Who’s your roomie? by Julia Henning

A new year means a new roommate and a new dorm room. Every dormer’s living situation is determined by several criteria. First of all, it depends if you are a new student or returning student. New dormers are placed by dorm parents, while upperclassmen get more input into choosing their dorm room. Returning students can typically select their roommate, although a student in ESL is not allowed to room with a student of the same first language. After that, students can choose the roommate they want. Returning students may opt to change roommates or be with a new student if they wish. “We do have a pair of seniors that are also both prefects this year that stayed roommates for the past three years, and they’re sharing a room still,” said Jeff Barber, Residential Life Director. A lottery system determines where a student is placed. It is held by seniority, so the prefects choose first, then seniors,

juniors, and sophomores, respectively. The single rooms by the nurse’s office are most popular and are typically chosen first. New student placement works differently. The process uses these criteria:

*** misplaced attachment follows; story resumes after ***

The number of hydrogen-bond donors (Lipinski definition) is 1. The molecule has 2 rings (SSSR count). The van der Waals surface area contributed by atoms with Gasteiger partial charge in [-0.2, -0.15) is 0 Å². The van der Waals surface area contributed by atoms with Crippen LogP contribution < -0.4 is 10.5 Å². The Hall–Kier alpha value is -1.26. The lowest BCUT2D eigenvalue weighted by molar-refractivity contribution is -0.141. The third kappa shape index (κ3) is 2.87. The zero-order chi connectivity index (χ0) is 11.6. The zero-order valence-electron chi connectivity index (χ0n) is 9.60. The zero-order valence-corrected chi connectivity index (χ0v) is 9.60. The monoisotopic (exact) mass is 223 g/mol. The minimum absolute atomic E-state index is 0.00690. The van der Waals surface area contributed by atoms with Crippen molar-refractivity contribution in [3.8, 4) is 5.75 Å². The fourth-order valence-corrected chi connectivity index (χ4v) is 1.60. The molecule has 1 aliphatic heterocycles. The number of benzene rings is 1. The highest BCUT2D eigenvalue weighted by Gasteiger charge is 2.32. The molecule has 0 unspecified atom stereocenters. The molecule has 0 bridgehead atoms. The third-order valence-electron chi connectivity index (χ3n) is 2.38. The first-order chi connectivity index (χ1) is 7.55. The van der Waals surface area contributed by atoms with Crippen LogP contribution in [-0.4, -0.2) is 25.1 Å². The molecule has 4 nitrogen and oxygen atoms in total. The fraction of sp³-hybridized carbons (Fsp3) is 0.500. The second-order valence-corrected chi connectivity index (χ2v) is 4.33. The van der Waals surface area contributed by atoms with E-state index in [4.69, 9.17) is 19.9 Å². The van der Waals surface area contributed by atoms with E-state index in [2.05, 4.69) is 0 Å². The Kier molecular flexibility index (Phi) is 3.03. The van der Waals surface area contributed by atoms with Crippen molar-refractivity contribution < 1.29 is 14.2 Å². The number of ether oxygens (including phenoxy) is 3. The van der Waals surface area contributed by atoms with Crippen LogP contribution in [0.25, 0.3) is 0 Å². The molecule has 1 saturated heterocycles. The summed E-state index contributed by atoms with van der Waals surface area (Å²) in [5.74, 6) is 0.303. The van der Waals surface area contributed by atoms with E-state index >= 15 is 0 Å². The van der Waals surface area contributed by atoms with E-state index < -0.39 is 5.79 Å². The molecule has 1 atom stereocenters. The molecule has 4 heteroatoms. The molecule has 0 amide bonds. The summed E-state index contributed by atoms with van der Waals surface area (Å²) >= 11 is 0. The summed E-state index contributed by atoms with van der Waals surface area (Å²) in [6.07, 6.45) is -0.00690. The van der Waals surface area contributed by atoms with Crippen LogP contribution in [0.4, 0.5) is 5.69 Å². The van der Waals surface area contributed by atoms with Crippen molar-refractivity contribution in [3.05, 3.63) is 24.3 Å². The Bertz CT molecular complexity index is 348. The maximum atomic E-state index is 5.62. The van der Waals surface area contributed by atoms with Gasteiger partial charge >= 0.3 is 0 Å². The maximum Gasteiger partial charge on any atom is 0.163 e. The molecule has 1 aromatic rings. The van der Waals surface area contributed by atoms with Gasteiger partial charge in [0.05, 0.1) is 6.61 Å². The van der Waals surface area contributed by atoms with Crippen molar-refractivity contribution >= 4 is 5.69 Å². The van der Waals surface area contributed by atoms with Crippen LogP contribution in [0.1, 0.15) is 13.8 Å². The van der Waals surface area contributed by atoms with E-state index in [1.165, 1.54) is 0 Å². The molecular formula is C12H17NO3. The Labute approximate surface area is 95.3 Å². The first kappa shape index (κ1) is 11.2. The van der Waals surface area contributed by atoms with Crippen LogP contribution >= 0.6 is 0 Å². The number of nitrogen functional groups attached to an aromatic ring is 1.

✓✓ Grade: Students should be in the same class year.

✓✓ Language Group: No students in ESL may be paired with other students with the same primary language. ✓✓ Personal Requests: Students fill out a personal request form regarding personalities (introvert, extrovert, etc.) and living habits.

“It is surprising that if you just use the first two variables, how restrictive it almost automatically becomes,” said Barber. “There aren’t so many options because rooms are already used up, and some kids have asked for new roommates. You start filling those in, and there isn’t so much wiggle room.”

Sophomore Gabrielle Grandjean shares a room with fellow five-day boarder Nina Doody.



6 tips for handling homesickness by Jade Cheatham